When his father dies, rodeo star Dan Bennett returns to his ranch but hires on as a ranch hand. A horse known as the White Outlaw is the leader of a herd of wild horses and Dan's obsession ...
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After serving a five year prison sentence for allowing his men to destroy a town in a drunken spree, a trail boss is hired by the same town's leading citizen to drive their cattle to Fort ... See full summary »
Sheila kills her husband at the start of the film with a smoking gun. We don't know how or why. All we know is men are banging on her door and she escapes. There is a notable dialogue as ... See full summary »
Virgil Renchler owns most of the town providing a thriving economy. When his men go too far and kill one of his migrant workmen, the sheriff goes after him even if it means his job and everyone else's.
When his father dies, rodeo star Dan Bennett returns to his ranch but hires on as a ranch hand. A horse known as the White Outlaw is the leader of a herd of wild horses and Dan's obsession now is to capture and tame that horse. Foreman Christine Johnson learns of his true identity and that he plans to sell the ranch after taming the horse. Her objective now becomes to keep him from selling and she starts by releasing the White Outlaw he has just captured. Written by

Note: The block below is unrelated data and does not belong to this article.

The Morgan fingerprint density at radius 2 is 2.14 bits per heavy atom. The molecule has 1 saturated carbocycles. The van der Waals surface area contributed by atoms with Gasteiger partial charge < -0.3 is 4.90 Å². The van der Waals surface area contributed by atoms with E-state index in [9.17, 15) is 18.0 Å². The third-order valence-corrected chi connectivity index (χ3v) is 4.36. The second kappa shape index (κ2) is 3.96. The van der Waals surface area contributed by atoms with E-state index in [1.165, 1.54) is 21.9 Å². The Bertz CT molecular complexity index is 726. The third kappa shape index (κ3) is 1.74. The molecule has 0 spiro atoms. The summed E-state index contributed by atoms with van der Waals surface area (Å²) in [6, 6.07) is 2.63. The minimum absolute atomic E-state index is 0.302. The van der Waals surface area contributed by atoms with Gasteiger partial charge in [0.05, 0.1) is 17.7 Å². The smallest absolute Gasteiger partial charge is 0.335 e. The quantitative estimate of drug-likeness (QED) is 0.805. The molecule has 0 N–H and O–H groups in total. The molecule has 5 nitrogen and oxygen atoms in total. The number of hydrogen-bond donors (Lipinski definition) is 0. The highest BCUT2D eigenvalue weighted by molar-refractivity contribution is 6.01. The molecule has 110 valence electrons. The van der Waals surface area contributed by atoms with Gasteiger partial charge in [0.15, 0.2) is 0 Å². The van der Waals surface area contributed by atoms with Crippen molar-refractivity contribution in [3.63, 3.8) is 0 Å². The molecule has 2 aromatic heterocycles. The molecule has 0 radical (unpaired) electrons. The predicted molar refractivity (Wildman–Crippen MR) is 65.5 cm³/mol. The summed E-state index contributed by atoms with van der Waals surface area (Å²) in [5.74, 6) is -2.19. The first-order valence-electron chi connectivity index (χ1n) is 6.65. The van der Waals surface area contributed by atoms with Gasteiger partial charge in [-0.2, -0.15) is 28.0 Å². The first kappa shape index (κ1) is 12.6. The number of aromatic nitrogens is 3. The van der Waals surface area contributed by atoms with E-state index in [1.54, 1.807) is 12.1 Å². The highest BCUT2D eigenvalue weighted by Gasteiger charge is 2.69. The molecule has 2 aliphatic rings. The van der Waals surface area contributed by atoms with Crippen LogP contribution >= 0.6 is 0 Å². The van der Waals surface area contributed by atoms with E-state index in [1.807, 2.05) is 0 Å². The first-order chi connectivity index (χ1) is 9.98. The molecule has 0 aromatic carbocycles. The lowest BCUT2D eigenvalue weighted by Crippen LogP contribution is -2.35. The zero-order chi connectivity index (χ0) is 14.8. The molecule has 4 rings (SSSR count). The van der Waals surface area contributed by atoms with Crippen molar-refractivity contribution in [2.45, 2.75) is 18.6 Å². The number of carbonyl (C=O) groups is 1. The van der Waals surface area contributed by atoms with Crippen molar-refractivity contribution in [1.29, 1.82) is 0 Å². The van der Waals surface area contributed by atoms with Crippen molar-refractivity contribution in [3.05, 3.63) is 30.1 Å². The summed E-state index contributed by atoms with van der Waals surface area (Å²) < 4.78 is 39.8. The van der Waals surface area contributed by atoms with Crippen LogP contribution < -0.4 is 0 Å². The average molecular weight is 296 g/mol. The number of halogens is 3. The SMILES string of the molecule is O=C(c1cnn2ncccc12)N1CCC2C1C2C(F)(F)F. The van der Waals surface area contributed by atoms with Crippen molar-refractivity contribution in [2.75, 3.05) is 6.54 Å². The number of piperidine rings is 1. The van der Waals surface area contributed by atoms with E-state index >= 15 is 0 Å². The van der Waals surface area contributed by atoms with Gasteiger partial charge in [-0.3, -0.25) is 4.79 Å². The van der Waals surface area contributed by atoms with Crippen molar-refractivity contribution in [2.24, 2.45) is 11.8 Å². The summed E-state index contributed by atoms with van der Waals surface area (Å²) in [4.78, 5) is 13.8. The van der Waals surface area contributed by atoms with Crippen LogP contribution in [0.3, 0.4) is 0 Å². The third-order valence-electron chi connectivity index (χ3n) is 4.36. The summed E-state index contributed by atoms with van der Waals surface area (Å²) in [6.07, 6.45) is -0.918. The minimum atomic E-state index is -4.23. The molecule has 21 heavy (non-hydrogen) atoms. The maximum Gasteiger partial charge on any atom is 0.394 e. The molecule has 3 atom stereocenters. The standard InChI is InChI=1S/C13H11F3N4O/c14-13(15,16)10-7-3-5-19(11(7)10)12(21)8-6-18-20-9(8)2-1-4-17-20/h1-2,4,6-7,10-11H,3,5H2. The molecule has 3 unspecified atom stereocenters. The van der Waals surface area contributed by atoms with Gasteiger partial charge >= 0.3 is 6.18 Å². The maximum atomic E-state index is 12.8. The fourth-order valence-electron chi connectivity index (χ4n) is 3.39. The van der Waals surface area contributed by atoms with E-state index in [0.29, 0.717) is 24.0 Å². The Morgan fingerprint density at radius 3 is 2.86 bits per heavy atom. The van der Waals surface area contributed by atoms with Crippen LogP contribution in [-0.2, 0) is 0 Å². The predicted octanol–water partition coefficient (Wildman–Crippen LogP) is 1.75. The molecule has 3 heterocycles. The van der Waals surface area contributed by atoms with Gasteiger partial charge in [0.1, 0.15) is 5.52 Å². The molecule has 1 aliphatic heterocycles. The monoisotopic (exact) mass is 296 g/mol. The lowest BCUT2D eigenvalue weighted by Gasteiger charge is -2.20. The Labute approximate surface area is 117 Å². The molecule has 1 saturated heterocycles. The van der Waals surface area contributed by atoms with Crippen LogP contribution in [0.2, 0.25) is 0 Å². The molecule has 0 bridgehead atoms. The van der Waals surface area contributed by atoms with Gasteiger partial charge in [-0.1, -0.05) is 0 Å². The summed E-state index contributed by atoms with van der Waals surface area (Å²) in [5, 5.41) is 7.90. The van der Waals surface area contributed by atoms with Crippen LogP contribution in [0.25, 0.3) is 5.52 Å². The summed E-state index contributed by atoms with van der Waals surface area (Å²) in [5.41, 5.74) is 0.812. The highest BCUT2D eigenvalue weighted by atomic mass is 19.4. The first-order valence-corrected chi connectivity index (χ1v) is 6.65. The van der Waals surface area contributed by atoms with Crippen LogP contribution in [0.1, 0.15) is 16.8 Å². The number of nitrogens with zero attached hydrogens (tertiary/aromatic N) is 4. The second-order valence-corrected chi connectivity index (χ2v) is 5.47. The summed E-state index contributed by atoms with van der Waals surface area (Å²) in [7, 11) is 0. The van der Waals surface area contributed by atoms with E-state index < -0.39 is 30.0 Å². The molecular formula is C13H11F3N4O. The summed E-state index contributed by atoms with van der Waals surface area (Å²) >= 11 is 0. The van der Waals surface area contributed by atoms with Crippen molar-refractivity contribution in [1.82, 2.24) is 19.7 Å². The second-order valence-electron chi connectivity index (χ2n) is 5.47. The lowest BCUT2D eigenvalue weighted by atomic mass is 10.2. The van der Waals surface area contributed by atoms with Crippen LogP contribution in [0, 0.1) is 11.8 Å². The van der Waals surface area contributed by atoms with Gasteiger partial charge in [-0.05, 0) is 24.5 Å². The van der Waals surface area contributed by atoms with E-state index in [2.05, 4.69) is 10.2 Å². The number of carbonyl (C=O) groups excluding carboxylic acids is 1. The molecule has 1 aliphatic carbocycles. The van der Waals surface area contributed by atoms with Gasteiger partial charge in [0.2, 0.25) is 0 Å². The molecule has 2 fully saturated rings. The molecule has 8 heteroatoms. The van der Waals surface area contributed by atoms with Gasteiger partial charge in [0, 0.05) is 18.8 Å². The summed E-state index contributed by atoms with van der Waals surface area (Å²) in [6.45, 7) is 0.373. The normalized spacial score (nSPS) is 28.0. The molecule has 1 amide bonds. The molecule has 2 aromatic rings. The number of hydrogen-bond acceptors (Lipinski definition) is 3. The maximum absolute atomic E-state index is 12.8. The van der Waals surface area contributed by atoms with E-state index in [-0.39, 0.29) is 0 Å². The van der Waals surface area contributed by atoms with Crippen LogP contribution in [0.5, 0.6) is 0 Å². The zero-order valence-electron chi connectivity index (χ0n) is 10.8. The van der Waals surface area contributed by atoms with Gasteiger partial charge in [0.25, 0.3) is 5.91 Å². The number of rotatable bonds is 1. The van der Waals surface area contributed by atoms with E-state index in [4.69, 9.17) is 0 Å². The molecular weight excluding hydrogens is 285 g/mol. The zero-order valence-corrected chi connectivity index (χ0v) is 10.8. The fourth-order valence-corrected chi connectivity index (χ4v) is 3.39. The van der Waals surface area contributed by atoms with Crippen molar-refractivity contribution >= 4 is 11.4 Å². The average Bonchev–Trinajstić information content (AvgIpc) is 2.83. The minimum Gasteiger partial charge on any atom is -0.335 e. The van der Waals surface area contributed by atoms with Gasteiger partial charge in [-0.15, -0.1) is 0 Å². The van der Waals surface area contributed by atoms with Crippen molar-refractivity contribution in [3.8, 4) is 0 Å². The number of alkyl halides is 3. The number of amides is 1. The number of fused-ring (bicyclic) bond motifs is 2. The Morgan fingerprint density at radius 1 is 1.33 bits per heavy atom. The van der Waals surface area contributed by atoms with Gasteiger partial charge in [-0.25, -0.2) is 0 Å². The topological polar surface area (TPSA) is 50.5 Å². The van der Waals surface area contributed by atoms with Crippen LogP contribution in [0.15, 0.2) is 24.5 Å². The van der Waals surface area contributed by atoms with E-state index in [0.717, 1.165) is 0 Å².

Maurice VanAuken <email@example.com>
This is the high river country of the great Northwest - unspoiled by man, a region of cool, crystal lakes and towering, snow-capped mountains, where rimrock ledges climb up toward the timberline. Wild horse herds range these lovely hills, a strong and onery breed that has for the most part never been broken to the will of man. They take refuge in the hidden valleys and lost canyons where the footprint of man is seldom seen. In winter, only the strongest can survive and when the ...
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I first saw this film over 60 years ago on our old black and white TV set on the Million Dollar Movie on WOR Channel 9 in New York. It made it to television early as apparently after Eagle-Lion Pictures went out of business its film library was sold to RKO and WOR was an RKO station. What I missed seeing of course was the spectacular technicolor cinematography of this film shot in the rugged Canadian northwest.
James Craig is the son of a ranch owner and he's gone off to compete in the rodeos. He gets word that his dad has passed away and he goes off to settle the estate.
He finds two things when he arrives, a bossy female foreman played by Joan Leslie who is every bit as skilled in the western ways as he is. He also finds that a white stallion that he raised as a kid gone off and now is the leader of the wild horses in the area. As a kid Craig named the horse Blizzard.
If this had been done at Republic this film would have been perfect for Roy Rogers and Dale Evans. We might have gotten a song or three in the film as well. But Craig and Leslie pair off well against each other and two well schooled scene stealers in Jack Oakie and Chill Wills as a pair of western characters appropriate every scene they're in.
Northwest Stampede was a vivid childhood memory and I'm certainly glad through the good graces of YouTube that I got to see it again. It's nice family entertainment and I recommend it highly.
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